Because Sikandar is from such a different era of filmmaking, Verma reminds us of just how much our preferences and methods have changed. “Spontaneous, natural acting wasn’t the trend back then and it takes about 10 minutes to adjust to Sikandar’s verbose theatrics. Once you get used to it, there’s much to appreciate in the marriage of booming baritone and vigorous physicality.” I’d agree firmly with that too: no one in this film is easy to watch by today’s standards, but they’re all powerful and compelling. If the style puts you off, try to hold out a little bit longer until you’re swept up in all the action and ideas.
Another aspect of Sikandar with which I am utterly smitten is how it challenges what I think is going to happen. It is a blast of surprise against my hubris in thinking I know what a Hindi film is going to do. No major feature film should be expected to narrate the story of Alexander the Great as that era’s historians understood it, but I really didn’t expect Aristotle to show up in the Persian capital with Alexander and remind him how important it is not to be distracted by women when you’re planning battles in foreign lands. “He who would conquer the world should stay away from women,” he advises. Putting aside the refusal by the narrative to acknowledge anything other than married heterosexuality even when depicting ancient Greek culture, this little detour into the risks of romance establishes a theme about the power of love. Alexander eventually accepts that Aristotle is right, and he vows not to see Rukhsana again until he has conquered India. As he goes, she says “Peace of mind comes not from war or victory but from peace and love.” That’s a suitable Hindi-film battle cry, especially since these troops are invading rather than defending the motherland. In a move that will surprise historians everywhere, the Greeks gallop off towards the subcontinent on their clip-clopping horses singing “Life exists because of love, so let it be spent in love. At the feet of beauty, give up your heart, give up your life…. Life is a gamble; don’t look at it from afar. Step up to it, and put your life on the line.” (See “Zindagi Hai Pyaar Se” here.)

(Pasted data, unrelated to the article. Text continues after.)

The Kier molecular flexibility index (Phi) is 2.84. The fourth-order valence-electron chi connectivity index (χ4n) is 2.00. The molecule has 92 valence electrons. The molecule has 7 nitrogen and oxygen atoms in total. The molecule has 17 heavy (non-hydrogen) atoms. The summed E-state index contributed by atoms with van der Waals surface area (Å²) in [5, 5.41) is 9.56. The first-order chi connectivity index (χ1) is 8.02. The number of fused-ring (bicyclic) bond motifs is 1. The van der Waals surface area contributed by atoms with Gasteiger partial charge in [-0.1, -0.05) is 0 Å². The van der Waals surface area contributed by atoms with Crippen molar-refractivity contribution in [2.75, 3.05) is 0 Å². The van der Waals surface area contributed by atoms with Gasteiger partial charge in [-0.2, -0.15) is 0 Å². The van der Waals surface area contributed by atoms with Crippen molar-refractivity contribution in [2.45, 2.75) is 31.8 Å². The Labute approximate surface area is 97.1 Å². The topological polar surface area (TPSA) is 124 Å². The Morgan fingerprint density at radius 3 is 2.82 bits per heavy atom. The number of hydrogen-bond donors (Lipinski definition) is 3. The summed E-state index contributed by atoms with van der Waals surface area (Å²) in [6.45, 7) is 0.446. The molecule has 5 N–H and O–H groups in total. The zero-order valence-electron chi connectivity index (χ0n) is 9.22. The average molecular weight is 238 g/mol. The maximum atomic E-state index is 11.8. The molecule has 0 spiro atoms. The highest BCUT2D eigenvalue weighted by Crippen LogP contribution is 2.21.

Rukhsana, for her part, is visibly inspired by that last little bit of lyrics and enacts the holiday Raksha Bandhan: sisters tie a bracelet on their brother’s wrist as a symbol of protection and responsibility. In current films, it shows up as a heart-warming way for a female character to label a male character as her friend rather than her romantic partner. In 1941 CE/320s BCE, she does exactly what any good filmi girlfriend or sister would, though the historical record may not bear this out: she goes hundreds of miles to India to tie a bracelet on Porus in order to oblige him not to harm Sikandar in the looming battle.
That’s the kind of ruler Porus is. A promise made to a total stranger who forces herself upon him as a sister is enough to stop him from the ultimate victory on the battlefield. He doesn’t want to fight but he knows he must, because stopping a power-hungry land-grabbing egomaniac is the right thing to do, even though he’s such a jovial fellow. Porus’s dilemma seems a clear statement of contemporary events the year the film released.
A prince at Porus’s court proposes that Hindustan is sure to triumph over Sikandar (unspoken: whereas Persia did not) because so far Alexander has not yet met anyone who values self-respect. It’s really too bad Darius is dead by this point because I’d love to hear his contributions to these discussions of conquest and right. “I think we’ll have to agree that Persia drools while Hindustan rules,” proposed the Gutter’s own Carol as we watched this film.